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3 Ways to Keep Managers Aligned With Corporate Strategy

November 04, 2019

Contributor: Jackie Wiles

Here are three concrete steps that corporate strategists can take to help managers narrow the gap between strategy and execution.

Recent Gartner polls of strategy leaders reveal that slow strategy execution is a top challenge for 2019, but keeping everyone on the same page in today’s large and complex organizations is a distinct obstacle. 

70% of chief strategists express little confidence in their ability to close the gap between strategy and execution

Eighty-three percent of senior strategists polled this year agreed execution is more important now than three years ago and yet 70% express little confidence in their ability to close the gap between strategy and execution. As companies pursue more ambitious and transformational strategies, closing this gap is becoming paramount. Firms have significantly ramped-up the number and size of cross-enterprise initiatives — which will make or break their top and bottom lines,” says Marc Kelly, Gartner VP and Team Manager. “Not surprisingly, boards of directors now rate monitoring strategy execution as a top priority for the next 18-24 months.”

Managers struggle to stay aligned with strategy

Given the importance of execution, corporate strategists are spending more time than ever providing operational assistance to managers, guiding the alignment of their execution decisions.  Many managers find it hard to stay aligned with strategy — though it’s not a question of commitment. Seventy-four percent of managers report strong commitment to corporate strategy, and most understand how the strategy relates to their own job.  What managers struggle to understand is how the strategy (and their role) relates to the roles and activities of others. This is a problem in an interconnected world, where one set of managers executing against objectives can have unintended consequences on others trying to meet their own objectives.

Read more:9 Steps to Successful Functional Strategic Planning

3 execution problems loom large

As organizations tackle more large-scale strategic initiatives like digital business transformations, and rely increasingly on multiple functions and business units (BUs) to execute those strategies, three dynamics complicate strategic execution.

  1. Cross-silo coordination. To achieve strategic goals, strategists say that cross-enterprise coordination is more critical than ever, but managers lack insight on how their decisions impact other teams. Without this context, managers may tweak execution plans in ways that completely derail others downstream.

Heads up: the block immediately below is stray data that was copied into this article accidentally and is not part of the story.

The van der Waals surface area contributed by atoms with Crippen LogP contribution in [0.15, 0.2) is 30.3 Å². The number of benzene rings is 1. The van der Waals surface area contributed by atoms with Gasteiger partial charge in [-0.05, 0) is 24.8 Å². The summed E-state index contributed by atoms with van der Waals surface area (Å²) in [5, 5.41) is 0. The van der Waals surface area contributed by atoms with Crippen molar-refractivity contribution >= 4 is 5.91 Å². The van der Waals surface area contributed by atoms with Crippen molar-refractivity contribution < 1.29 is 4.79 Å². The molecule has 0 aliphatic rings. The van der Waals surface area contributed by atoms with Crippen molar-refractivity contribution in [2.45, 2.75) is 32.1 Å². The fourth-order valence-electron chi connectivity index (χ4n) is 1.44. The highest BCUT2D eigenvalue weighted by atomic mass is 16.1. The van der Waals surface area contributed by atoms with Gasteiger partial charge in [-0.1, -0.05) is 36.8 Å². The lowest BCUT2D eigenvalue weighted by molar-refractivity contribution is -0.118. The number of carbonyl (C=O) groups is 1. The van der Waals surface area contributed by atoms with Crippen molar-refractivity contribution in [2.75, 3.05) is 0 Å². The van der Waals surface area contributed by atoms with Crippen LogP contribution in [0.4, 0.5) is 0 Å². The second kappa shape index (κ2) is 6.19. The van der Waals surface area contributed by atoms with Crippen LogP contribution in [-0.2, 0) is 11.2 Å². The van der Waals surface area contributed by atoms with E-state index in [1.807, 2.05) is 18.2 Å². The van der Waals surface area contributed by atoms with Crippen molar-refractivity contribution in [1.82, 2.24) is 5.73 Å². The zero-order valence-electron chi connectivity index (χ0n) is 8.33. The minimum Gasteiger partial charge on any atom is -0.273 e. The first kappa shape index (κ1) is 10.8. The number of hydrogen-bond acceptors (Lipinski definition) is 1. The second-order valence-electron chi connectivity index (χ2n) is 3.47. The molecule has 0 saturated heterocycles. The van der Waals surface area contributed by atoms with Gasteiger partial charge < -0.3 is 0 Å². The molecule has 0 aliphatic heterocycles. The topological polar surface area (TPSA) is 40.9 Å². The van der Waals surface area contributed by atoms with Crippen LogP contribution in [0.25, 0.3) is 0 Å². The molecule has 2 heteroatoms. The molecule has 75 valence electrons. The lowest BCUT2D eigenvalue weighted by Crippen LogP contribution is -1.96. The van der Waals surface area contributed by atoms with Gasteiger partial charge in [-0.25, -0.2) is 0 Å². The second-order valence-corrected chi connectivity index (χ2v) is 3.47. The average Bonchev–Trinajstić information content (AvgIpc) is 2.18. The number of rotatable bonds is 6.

2. Fast-moving, uncertain environment. Line-level employees are under pressure to increase the adaptability and agility of execution efforts. But fast-changing conditions can also create a firefighting mentality in which managers can’t stick to their strategy and get pulled in all directions by near-term operational concerns.
  3. Decentralized decision making. Unexpected events may require shifts to the execution plan, but these pivots may need to be sparked by managers lower in the organization’s hierarchy — those with the frontline knowledge to ensure the pivots will work. If improperly handled, pivots may be under-resourced, untimely and doomed to fail.

Taking steps to address these three issues can narrow the gap between strategy and execution. 

No. 1: Provide managers with insight on how their decisions impact other teams

Help managers to see how their world connects to others. Give teams a richer understanding of what partners are doing — how work is done and why it fits with the bigger picture. Provide this context before strategy execution gets going. During the planning process at one major U.S. utility, teams hold a series of discussions with people who have a direct stake in project outcomes. This helps them to uncover project risks and explore alternatives. But strategists also work with a range of stakeholders to identify other groups across the enterprise with similar or conflicting projects, and undertake joint problem-solving sessions so as to share project plans and resolve coordination gaps among businesses.

No. 2: Plan for the unexpected by anticipating how managers typically act

Surprises can stem from internal or external sources and include operational constraints, emergence of new opportunities, customer demands, competitor moves and performance issues. But “unexpected” shouldn’t mean being unprepared. 

Read more: Act Now to Fund Innovation and Growth

One global manufacturing services company identified 20 critical decisions that can damage execution and worked with business unit leaders to develop scenarios for each. It also developed strategy-aligned response plans to implement when such scenarios become reality. At another global manufacturer, strategists lead workshops that explore the degree to which different information is relevant to their strategic assumptions. They define actual ‘assumption-to-knowledge’ ratios to uncover information that would invalidate critical assumptions — and therefore change strategy or execution. This approach helps managers to separate relevant information from distractions as they execute strategy.

No. 3: Make sure to resource the right pivots properly

Because frontline and middle managers have more insight into which pivots will work, they need the tools to identify pivots and plan their implementation. Help business unit leaders map connections between critical projects and develop metrics to track their progress. When metrics indicate a problem, business leaders should bring together managers from related projects. Together, these project managers can determine the best course of action. This ensures pivots are feasible and account for all cross-project needs. 

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